BC Centre for Disease Control naloxone kit (Darryl Dick/The Canadian Press)

Illicit-drug deaths up in B.C. and remain highest in Canada: chief coroner

More than 4,700 people have died of overdoses since B.C. declared a public health emergency in early 2016

British Columbia’s overdose deaths spiked in March and April reaching the same heights recorded over a year earlier.

The BC Coroners Service says 117 people died last month, matching the number of fatalities in March 2019, followed by a steady decline in deaths every month since then.

However, the service says 112 deaths in March and 117 in April mark the first time since late 2018 that the province has recorded more than 100 fatalities two month in a row.

The service reports 78 deaths in January, and 75 in February this year

More than 4,700 people have died of overdoses since the B.C. government declared a public health emergency in early 2016.

READ MORE: B.C. sees 60% more overdose deaths in March compared to first two months of 2020

Chief coroner Lisa Lapointe says efforts since late March to improve access to a safer supply of drugs in B.C. are encouraging but the death rate from illicit drugs is still the highest in Canada.

“We continue to recommend a regulated, evidence-based, supportive treatment and recovery system as an important pillar in preventing future deaths.”

Prime Minister Justin Trudeau has maintained that decriminalization of drugs is not on his agenda.

Since late March, the province has been providing people at risk of overdose with a take-home supply of a prescribed alternative to potentially deadly street drugs over concerns about a more toxic drug supply during the pandemic.

B.C. also launched a free app called Lifeguard last week to help prevent overdose deaths. It serves as a check-in system that requires drug users to respond at certain time intervals in order to relay that they are OK.

It’s meant to be opened by users before they take their dose, the Provincial Health Services Authority says in a release.

After 50 seconds, the app sounds an alarm, prompting drug users to hit a button to stop it.

If they fail to do that, an alarm grows louder and after 75 seconds the app uses a text-to-voice call to alert 911 dispatchers to a potential overdose.

READ MORE: Overdoses ‘sadly normalized’ in British Columbia, says addictions minister

Mental Health and Addictions Minister Judy Darcy says the province is facing down the overdose crisis and the COVID-19 pandemic at the same time so the app is a positive resource for those who use drugs.

“Knowing that the majority of people who use drugs use alone in shelters, hotels, or at home, in addition to the challenges of physical distancing, the Lifeguard app is a new and innovative approach that can directly link people to emergency responders if an overdose does occur,” she says in a release.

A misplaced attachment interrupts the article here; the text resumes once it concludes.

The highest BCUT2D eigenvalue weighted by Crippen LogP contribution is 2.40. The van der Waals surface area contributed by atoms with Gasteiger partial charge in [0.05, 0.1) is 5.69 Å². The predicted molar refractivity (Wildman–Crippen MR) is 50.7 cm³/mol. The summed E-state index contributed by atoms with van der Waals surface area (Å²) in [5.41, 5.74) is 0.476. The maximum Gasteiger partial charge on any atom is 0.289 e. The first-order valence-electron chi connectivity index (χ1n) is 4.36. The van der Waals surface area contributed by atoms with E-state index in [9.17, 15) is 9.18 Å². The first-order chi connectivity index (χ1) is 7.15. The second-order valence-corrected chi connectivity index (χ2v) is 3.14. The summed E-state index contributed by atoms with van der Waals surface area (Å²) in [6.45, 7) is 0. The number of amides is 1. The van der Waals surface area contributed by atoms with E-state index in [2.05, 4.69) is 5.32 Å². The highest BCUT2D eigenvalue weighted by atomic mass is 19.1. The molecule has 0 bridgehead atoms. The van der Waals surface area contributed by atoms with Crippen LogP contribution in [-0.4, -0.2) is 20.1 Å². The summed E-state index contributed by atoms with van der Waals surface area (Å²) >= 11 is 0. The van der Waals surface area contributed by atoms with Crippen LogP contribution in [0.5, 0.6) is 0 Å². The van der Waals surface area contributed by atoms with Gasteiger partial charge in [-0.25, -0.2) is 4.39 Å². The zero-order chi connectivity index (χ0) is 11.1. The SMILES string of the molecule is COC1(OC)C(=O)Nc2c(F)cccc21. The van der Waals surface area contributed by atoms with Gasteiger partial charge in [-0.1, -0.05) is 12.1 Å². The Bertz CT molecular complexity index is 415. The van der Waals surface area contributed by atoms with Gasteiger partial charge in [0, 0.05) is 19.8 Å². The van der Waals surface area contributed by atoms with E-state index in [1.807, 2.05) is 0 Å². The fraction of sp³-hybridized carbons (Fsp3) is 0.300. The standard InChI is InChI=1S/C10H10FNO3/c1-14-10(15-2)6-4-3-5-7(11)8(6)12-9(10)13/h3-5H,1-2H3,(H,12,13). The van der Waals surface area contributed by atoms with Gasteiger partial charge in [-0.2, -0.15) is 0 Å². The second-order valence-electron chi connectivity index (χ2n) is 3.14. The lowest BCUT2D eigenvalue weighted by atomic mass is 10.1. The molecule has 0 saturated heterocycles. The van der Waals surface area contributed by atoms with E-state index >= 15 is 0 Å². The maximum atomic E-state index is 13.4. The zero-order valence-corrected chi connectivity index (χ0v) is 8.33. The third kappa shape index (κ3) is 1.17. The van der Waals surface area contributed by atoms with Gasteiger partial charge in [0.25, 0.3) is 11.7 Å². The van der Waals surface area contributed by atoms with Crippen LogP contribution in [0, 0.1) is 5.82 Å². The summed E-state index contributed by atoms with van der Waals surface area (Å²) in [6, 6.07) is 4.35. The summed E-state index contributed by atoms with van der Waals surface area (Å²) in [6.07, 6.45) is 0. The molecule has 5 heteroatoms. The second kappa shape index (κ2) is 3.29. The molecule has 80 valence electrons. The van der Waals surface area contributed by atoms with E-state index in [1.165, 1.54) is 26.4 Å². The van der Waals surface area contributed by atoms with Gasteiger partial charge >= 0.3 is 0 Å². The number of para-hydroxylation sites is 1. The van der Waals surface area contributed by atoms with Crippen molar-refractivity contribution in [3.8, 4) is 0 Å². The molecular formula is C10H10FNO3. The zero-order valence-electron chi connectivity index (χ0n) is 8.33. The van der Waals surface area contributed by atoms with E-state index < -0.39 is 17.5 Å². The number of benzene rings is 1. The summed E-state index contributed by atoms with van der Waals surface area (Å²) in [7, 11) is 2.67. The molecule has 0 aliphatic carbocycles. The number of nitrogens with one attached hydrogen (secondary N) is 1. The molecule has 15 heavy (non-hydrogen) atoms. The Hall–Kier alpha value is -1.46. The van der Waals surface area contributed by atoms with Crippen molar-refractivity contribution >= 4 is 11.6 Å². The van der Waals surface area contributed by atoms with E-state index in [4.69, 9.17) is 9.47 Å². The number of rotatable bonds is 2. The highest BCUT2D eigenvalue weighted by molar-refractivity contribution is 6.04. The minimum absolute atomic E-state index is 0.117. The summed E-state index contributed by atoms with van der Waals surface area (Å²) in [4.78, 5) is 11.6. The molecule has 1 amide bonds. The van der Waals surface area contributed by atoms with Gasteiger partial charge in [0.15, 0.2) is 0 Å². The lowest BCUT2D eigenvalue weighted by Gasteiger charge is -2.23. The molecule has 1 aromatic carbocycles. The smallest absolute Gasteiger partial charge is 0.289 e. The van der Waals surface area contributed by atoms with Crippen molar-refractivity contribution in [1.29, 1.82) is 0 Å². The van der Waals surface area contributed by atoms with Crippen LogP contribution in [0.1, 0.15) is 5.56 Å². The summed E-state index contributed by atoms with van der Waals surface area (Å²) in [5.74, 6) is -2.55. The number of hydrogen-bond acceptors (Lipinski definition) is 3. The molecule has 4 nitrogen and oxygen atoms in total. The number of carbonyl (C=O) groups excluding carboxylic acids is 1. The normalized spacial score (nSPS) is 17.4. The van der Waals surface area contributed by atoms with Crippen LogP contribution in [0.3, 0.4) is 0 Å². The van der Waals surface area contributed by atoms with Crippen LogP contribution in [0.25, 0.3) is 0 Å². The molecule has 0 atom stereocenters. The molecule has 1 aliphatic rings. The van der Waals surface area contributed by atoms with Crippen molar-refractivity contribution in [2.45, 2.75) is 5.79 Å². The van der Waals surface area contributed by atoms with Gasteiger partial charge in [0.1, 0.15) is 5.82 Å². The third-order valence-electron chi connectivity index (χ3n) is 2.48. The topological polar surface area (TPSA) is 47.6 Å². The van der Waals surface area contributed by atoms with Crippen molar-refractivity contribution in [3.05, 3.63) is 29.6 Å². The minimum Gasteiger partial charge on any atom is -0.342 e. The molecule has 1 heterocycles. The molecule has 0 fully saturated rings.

Vancouver, Surrey and Victoria have had the highest number of deaths this year, with 71 per cent of fatalities occurring among those aged 19 to 49.

Data from the coroners service show the highest number of fatalities during the first four months of any year since 2010 occurred in 2017, when 556 people died.

The Canadian Press


Like us on Facebook and follow us on Twitter.

Want to support local journalism during the pandemic? Make a donation here.

B.C. overdosesDrugs

Get local stories you won't find anywhere else right to your inbox.
Sign up here

Just Posted

B.C. salmon farms challenge activists’ demands for site closures

News reporting also unfair, inaccurate and distorted

Blitterswyk awarded another significant scholarship

The honours just keep coming for Chemainus Secondary School 2020 grad class valedictorian

Killer whales cause a scene

WHALE OF A TALE Art Carlyle captured these images of killer whales… Continue reading

Ladysmith shows strong support for COVID version of Tour de Rock

Senior donates $8,000 from proceeds of year-long bottle collections

Green Party pins Nanaimo-North Cowichan riding hopes on Istace

Leader Furstenau in town for the announcement of Chemainus businessman’s candidacy

105 new COVID-19 cases, 1 death as health officials urge B.C. to remember safety protocols

There are currently 1268 active cases, with 3,337 people under public health monitoring

U.S. Presidential Debate Takeaways: An acrid tone from the opening minute

Here are key takeaways from the first of three scheduled presidential debates before Election Day on Nov. 3

B.C. nurses report rise in depression, anxiety, exhaustion due to pandemic

A new UBC study looks into how the COVID-19 response has impacted frontline nurses

National child-care plan could help Canada rebound from COVID-induced economic crisis: prof

A $2 billion investment this year could help parents during second wave of pandemic

Is it time to start thinking about greener ways to package cannabis?

Packaging suppliers are still figuring eco-friendly and affordable packaging options that fit the mandates of Cannabis Regulations

Join Black Press Media and Do Some Good

Pay it Forward program supports local businesses in their community giving

Search suspended for Indigenous elder last seen mushroom picking in northwest B.C.

Mushroom picker Thomas (Tommy) Dennis has been missing since Sept. 16

16 MLAs retiring from B.C. politics add up to $20M in pensions: Taxpayers Federation

Taxpayers pay $4 for every dollar MLAs contribute to their pensions

‘Bonnie’ and ‘Henry’ among latest litter of service dog puppies

B.C. Alberta Guide Dogs names two pups after provincial health officer

Most Read